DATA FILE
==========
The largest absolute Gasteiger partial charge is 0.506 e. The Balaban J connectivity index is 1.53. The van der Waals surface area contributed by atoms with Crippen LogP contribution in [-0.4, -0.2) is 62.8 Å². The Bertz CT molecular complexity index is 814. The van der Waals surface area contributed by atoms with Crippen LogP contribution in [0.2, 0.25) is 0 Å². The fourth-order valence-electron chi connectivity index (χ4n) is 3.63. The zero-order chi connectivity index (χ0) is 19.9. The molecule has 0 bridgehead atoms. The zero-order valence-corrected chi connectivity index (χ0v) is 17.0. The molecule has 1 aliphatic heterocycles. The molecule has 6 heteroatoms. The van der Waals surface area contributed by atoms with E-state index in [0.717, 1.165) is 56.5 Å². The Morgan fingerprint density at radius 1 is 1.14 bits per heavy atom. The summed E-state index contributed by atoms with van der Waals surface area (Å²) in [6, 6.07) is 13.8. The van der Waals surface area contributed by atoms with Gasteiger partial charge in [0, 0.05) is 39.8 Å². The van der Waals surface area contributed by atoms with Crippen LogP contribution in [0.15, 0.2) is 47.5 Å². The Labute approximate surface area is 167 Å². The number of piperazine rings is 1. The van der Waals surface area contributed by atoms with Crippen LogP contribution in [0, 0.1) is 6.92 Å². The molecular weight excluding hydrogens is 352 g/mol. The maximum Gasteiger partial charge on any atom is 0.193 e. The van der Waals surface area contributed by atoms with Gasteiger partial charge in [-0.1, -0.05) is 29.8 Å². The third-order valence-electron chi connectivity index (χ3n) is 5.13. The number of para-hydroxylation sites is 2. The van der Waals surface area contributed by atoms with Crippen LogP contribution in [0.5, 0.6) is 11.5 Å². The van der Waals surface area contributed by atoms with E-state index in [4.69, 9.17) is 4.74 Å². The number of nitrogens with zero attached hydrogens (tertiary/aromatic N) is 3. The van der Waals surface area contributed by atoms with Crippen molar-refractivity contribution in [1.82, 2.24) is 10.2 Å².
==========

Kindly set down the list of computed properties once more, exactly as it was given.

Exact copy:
The largest absolute Gasteiger partial charge is 0.506 e. The Balaban J connectivity index is 1.53. The van der Waals surface area contributed by atoms with Crippen LogP contribution in [-0.4, -0.2) is 62.8 Å². The Bertz CT molecular complexity index is 814. The van der Waals surface area contributed by atoms with Crippen LogP contribution in [0.2, 0.25) is 0 Å². The fourth-order valence-electron chi connectivity index (χ4n) is 3.63. The zero-order chi connectivity index (χ0) is 19.9. The molecule has 0 bridgehead atoms. The zero-order valence-corrected chi connectivity index (χ0v) is 17.0. The molecule has 1 aliphatic heterocycles. The molecule has 6 heteroatoms. The van der Waals surface area contributed by atoms with E-state index in [0.717, 1.165) is 56.5 Å². The Morgan fingerprint density at radius 1 is 1.14 bits per heavy atom. The summed E-state index contributed by atoms with van der Waals surface area (Å²) in [6, 6.07) is 13.8. The van der Waals surface area contributed by atoms with Gasteiger partial charge in [0, 0.05) is 39.8 Å². The van der Waals surface area contributed by atoms with Crippen LogP contribution in [0.15, 0.2) is 47.5 Å². The Labute approximate surface area is 167 Å². The number of piperazine rings is 1. The van der Waals surface area contributed by atoms with Crippen LogP contribution in [0, 0.1) is 6.92 Å². The molecular weight excluding hydrogens is 352 g/mol. The maximum Gasteiger partial charge on any atom is 0.193 e. The van der Waals surface area contributed by atoms with Gasteiger partial charge in [-0.1, -0.05) is 29.8 Å². The third-order valence-electron chi connectivity index (χ3n) is 5.13. The number of para-hydroxylation sites is 2. The van der Waals surface area contributed by atoms with Crippen LogP contribution in [0.5, 0.6) is 11.5 Å². The van der Waals surface area contributed by atoms with E-state index in [4.69, 9.17) is 4.74 Å². The number of nitrogens with zero attached hydrogens (tertiary/aromatic N) is 3. The van der Waals surface area contributed by atoms with Crippen molar-refractivity contribution in [1.82, 2.24) is 10.2 Å².